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Smoking Intensity and Associated Factors among Male Smokers in Ethiopia: Further Analysis of 2016 Ethiopian Demographic and Health Survey
Authors: Simegnew Handebo, Setognal Birara, Ayenew Kassie, Adane Nigusie, and Wallelign Aleminew
Source: BioMed Research International, 2020(Article ID 4141370): 1-7; DOI: 10.1155/2020/4141370
Topic(s): Men's health
Tobacco use
Country: Africa
Published: JUL 2020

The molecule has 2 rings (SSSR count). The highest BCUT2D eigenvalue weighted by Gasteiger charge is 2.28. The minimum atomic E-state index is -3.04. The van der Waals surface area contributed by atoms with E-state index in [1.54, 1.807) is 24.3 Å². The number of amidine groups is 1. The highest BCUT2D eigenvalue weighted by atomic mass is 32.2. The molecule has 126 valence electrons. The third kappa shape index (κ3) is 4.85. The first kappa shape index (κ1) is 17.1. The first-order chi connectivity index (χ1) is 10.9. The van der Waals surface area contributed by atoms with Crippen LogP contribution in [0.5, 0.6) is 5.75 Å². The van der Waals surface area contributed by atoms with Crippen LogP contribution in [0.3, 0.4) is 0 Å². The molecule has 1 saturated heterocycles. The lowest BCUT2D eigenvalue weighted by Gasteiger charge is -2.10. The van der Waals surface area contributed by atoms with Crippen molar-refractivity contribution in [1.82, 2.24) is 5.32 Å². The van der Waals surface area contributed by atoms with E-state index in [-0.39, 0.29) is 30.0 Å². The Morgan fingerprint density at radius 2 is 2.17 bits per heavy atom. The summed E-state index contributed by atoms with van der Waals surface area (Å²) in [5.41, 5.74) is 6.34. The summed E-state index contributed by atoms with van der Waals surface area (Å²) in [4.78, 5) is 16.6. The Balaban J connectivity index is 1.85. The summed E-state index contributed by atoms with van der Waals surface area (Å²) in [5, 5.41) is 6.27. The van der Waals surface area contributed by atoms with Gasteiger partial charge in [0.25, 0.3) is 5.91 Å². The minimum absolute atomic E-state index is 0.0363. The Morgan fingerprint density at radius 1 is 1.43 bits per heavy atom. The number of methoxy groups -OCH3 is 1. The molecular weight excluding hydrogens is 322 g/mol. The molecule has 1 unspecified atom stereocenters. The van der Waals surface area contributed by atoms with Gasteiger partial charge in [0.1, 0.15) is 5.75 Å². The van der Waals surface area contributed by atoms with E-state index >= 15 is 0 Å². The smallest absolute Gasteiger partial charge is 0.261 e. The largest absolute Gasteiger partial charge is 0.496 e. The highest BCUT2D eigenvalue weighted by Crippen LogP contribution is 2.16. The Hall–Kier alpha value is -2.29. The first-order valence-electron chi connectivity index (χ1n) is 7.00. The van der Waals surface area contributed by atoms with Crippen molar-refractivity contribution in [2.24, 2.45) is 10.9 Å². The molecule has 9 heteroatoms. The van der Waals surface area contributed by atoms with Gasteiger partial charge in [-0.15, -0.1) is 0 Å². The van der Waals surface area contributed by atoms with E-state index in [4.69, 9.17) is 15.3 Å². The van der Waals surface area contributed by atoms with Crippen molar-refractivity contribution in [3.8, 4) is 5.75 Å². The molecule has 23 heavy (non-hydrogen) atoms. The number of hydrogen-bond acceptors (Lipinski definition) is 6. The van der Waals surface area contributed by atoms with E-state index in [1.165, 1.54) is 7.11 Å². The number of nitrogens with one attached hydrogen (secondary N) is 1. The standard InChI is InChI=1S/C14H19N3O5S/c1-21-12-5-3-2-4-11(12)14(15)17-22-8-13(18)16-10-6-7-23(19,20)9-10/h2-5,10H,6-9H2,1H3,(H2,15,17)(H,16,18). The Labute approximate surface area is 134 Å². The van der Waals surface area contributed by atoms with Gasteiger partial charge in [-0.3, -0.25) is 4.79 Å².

Abstract: Background. Smoking invariably has health, social, economic, and environmental consequences in Ethiopia. Reducing and quitting cigarette smoking improves individual health and increases available household funds for food, education, and better economic productivity. Therefore, this study is aimed at assessing cigarette smoking intensity and associated factors among male smokers in Ethiopia. Methods. The data were extracted from the 2016 national cross-sectional Ethiopian Demographic and Health Survey. Our study used data from the standardized and adapted men’s questionnaire. The study included a total of 391 (weighted) smokers who at least smoked one manufactured cigarette per day. The data were collected using a two-stage cluster design which includes selection of enumeration areas and then selection of households. The number of manufactured cigarettes smokers smoked per day was used to measure smoking intensity. Descriptive statistics were used to summarize the study findings. Bivariable and multivariable truncated negative binomial Poisson regression models were employed to determine smoking intensity. Results. The finding showed that on average men smoked weighted nine cigarettes per day. One in every five of the smokers (21.2%) smoked 10 cigarettes per day. Smokers living in rural areas (, 95% CI: 0.244, 0.756), currently married (, 95% CI: 0.46, 0.91), formerly married (, 95% CI: 0.30, 0.96), richer men (, 95% CI: 0.43, 0.90), and richest men (, 95% CI: 0.28, 0.87) were associated with lower smoking intensity. Smokers in the Somali (, 95% CI: 1.29, 6.11), Harari (, 95% CI: 1.14, 10.51), and Dire Dawa (, 95% CI: 1.23, 7.80) regions; older age (, 95% CI: 1.31, 2.40); affiliated with Protestant religion (, 95% CI: 1.12, 2.92); poorer men (, 95% CI: 1.19, 2.27); watched television (, 95% CI: 1.04, 1.35); drunk alcohol (, 95% CI: 1.03, 1.82); and completed primary (, 95% CI: 1.01, 0.317) and higher education (, 95% CI: 1.88, 4.67) were positively associated with smoking intensity. Conclusion. Male smokers in Ethiopia smoked intensively with an average of nine manufactured cigarettes per day. Tobacco control interventions should target the following: Eastern Ethiopia regions, older aged, affiliated with Protestant religion, poorer men, watched television, drunk alcohol, and primary and higher educational level.